New play set during the Refugee Crisis in Europe has power and purpose, as country grapples with Shamima Begum issue…
DESPERATE folks clambering onto Europe’s beaches may not be a common sight on our TV screens any more, but just two years ago, thousands were doing this.
Throw in the Paris and Nice terror attacks, the Brexit vote, Donald Trump beginning his journey to the White House, and the UK’s own experience of sectaranism and violence further back and you have a pretty potent mix.
The daily images of refugees from Syria and Libya prompted playwright and actor Jonathan Brown from Sussex-based theatre outfit, Something Underground, to write a play, ‘Of Our Own Making’ which comes to its final show tomorrow night (February 16) at Tara Arts in London.
It deals with a huge range of issues – not just refugees but Islamist radicalisation and responsibility – and powerfully encases them in a very human story of loyalty, faith and deceit; and there is a thrilling and ‘will they, won’t they ending’.
Its topicality is simply heightened by issues surrounding Shamima Begum.
The now pregnant 19-year-old Bethnal Green schoolgirl wants to return ‘home’, having lived in Islamic State (IS) territory and pledged her allegiances to the fundamentalist and hard-line Islamist terror group.
While Brown’s play centres mostly on the experiences of three refugees from the Middle East, making their way to Britain and Europe, via Libya, it also links them to a young British journalist and a government interrogator and two of the refugees have significant back stories that play out to chilling effect in the final quarter.
Some of Brown’s own insights have also been gleaned from the tragic death of 26-year-old Anna Campbell, who died in northern Syria fighting for the Kurdish Women’s Protection Units, known as the YPG against IS. Her father Dirk Campbell lives close to Brown and is a music composer for theatre and film and has contributed music to ‘Of our own making’.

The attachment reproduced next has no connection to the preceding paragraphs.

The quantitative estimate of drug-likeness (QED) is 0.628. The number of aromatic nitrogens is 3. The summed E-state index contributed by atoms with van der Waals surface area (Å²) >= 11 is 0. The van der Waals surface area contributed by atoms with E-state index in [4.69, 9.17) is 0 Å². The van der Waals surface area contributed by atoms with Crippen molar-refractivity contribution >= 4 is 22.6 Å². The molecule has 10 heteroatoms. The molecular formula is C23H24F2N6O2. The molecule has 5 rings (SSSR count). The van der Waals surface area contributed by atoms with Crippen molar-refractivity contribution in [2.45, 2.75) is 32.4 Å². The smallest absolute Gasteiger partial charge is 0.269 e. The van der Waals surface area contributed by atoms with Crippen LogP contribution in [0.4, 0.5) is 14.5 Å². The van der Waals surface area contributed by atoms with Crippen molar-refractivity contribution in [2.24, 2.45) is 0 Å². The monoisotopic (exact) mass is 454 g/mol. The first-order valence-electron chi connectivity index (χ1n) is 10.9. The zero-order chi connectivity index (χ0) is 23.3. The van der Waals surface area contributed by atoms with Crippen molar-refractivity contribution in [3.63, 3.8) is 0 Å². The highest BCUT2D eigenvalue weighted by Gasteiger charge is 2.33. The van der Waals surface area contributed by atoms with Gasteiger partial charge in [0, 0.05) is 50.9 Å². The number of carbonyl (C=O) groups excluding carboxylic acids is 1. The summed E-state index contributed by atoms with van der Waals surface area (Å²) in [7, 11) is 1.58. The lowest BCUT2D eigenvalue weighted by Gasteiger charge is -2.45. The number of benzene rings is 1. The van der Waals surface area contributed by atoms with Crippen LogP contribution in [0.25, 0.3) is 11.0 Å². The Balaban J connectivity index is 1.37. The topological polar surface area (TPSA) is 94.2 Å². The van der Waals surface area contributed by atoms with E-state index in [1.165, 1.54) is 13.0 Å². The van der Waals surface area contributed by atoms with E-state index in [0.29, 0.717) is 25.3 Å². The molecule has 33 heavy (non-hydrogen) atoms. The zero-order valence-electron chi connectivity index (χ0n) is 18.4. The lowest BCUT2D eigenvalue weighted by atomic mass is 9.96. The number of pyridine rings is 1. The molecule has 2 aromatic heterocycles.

“I wanted the characters to tell the story and not to make it one-dimensional,” Brown told acv earlier this week before the Begum story broke.
Hidden within is the backstory about the female journalist (Erin Elkin) – and without wanting to give away too much away – she is from Northern Ireland and arrives in Greece looking for a story for the Daily Mail.
“It’s about two worlds meeting. She is haunted from the past and her own father’s involvement in sectarian conflict and she meets Saif who has also been haunted by sectarian troubles,” Brown narrated.
It’s a powerful juxtaposition – though during the play it might not hit you quite as much as when you come to think about it later.
One of the other aspects of the play that really hits you is about the process of grooming and how it often afflicts those who are very vulnerable already and ripe for picking, as it were.
Brown, who has a teaching background, and has worked with excluded pupils and ran workshops prior to this play with schoolboys, exploring grooming, alienation, isolation and violence, feels there are connections and shared experiences that often take a young person to extremes.
He said as well as the direct experience of the workshops, he was also partly influenced by another play, Javaad Alipoor’s ‘The Believers are but Brothers’ which had a run at the Bush Theatre last year. ‘Of Our own making’ has a wider and more ambitious scope and a strong international dimension.
“Alipoor located radicalisation as a crisis of masculinity – I think there’s something in that. I’ve been part of men’s groups and been to men’s conferences and am interested in the male experience, and have issues with my own father and been interested in absent fathers and often these young men are vulnerable to being groomed.”
The story of ‘Hussan’ (Hamza Siddique) is particularly powerful and encapsulates a certain Britian Asian experience that can easily happen and is very relatable.
“It can be when you have no role models and there is nobody to guide these lost souls. Any child in that position can be moulded,” Brown explained.
‘Saif’s (Vincent Kerschbaum) story is also very effecting – a doctor in Iraq, he finds himself drawn into a conflict not of his own making and certainly not of his own choosing and his options became very narrow.
“I am interested in the idea of conscription and is there no path to redemption?
“The tag line is ‘it takes a village to radicalise a child’. It is intended to be a parallel to young men who are groomed into far right gangs. And in this, Britain, or the world, is the village.”
‘Our of own making’ continues until Saturday, February 16 only, 7.30pm
Tara Theatre, 356 Garratt Lane, Earlsfield London, SW18 4ES
Box Office: +44 (0)20 8333 4457